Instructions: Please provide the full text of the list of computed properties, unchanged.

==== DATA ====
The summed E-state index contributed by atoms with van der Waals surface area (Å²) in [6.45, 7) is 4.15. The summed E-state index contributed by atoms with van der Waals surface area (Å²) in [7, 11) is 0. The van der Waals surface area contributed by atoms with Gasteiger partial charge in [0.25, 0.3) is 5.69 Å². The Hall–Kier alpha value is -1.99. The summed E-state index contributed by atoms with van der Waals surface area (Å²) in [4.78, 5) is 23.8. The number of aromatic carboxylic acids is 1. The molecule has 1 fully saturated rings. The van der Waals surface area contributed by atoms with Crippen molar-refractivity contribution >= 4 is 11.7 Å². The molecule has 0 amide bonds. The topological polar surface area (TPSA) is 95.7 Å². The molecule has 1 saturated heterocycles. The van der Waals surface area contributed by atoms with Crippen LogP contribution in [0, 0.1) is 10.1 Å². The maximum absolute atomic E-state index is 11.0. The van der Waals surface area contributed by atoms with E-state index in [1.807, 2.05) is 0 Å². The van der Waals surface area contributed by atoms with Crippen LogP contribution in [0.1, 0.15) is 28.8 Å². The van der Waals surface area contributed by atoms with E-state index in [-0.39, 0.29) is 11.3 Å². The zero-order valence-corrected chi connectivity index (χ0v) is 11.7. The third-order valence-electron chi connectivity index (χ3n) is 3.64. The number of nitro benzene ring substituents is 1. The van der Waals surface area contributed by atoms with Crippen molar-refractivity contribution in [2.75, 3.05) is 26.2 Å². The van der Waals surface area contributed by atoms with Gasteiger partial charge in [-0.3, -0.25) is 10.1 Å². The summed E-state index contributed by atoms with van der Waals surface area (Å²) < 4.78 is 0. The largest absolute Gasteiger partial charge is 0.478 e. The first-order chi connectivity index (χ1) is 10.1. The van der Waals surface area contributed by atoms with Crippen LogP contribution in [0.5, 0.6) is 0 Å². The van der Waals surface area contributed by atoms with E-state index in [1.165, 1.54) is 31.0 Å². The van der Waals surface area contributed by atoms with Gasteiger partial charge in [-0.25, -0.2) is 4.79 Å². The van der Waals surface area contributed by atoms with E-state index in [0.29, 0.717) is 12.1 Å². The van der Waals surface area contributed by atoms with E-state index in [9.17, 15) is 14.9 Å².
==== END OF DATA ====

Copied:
The summed E-state index contributed by atoms with van der Waals surface area (Å²) in [6.45, 7) is 4.15. The summed E-state index contributed by atoms with van der Waals surface area (Å²) in [7, 11) is 0. The van der Waals surface area contributed by atoms with Gasteiger partial charge in [0.25, 0.3) is 5.69 Å². The Hall–Kier alpha value is -1.99. The summed E-state index contributed by atoms with van der Waals surface area (Å²) in [4.78, 5) is 23.8. The number of aromatic carboxylic acids is 1. The molecule has 1 fully saturated rings. The van der Waals surface area contributed by atoms with Crippen molar-refractivity contribution >= 4 is 11.7 Å². The molecule has 0 amide bonds. The topological polar surface area (TPSA) is 95.7 Å². The molecule has 1 saturated heterocycles. The van der Waals surface area contributed by atoms with Crippen LogP contribution in [0, 0.1) is 10.1 Å². The maximum absolute atomic E-state index is 11.0. The van der Waals surface area contributed by atoms with E-state index in [1.807, 2.05) is 0 Å². The van der Waals surface area contributed by atoms with Crippen LogP contribution in [0.1, 0.15) is 28.8 Å². The van der Waals surface area contributed by atoms with E-state index in [-0.39, 0.29) is 11.3 Å². The zero-order valence-corrected chi connectivity index (χ0v) is 11.7. The third-order valence-electron chi connectivity index (χ3n) is 3.64. The number of nitro benzene ring substituents is 1. The van der Waals surface area contributed by atoms with Crippen molar-refractivity contribution in [2.75, 3.05) is 26.2 Å². The van der Waals surface area contributed by atoms with Gasteiger partial charge in [-0.3, -0.25) is 10.1 Å². The summed E-state index contributed by atoms with van der Waals surface area (Å²) < 4.78 is 0. The largest absolute Gasteiger partial charge is 0.478 e. The first-order chi connectivity index (χ1) is 10.1. The van der Waals surface area contributed by atoms with Crippen LogP contribution in [0.5, 0.6) is 0 Å². The van der Waals surface area contributed by atoms with E-state index in [1.165, 1.54) is 31.0 Å². The van der Waals surface area contributed by atoms with Gasteiger partial charge in [-0.25, -0.2) is 4.79 Å². The van der Waals surface area contributed by atoms with E-state index in [0.29, 0.717) is 12.1 Å². The van der Waals surface area contributed by atoms with E-state index in [9.17, 15) is 14.9 Å².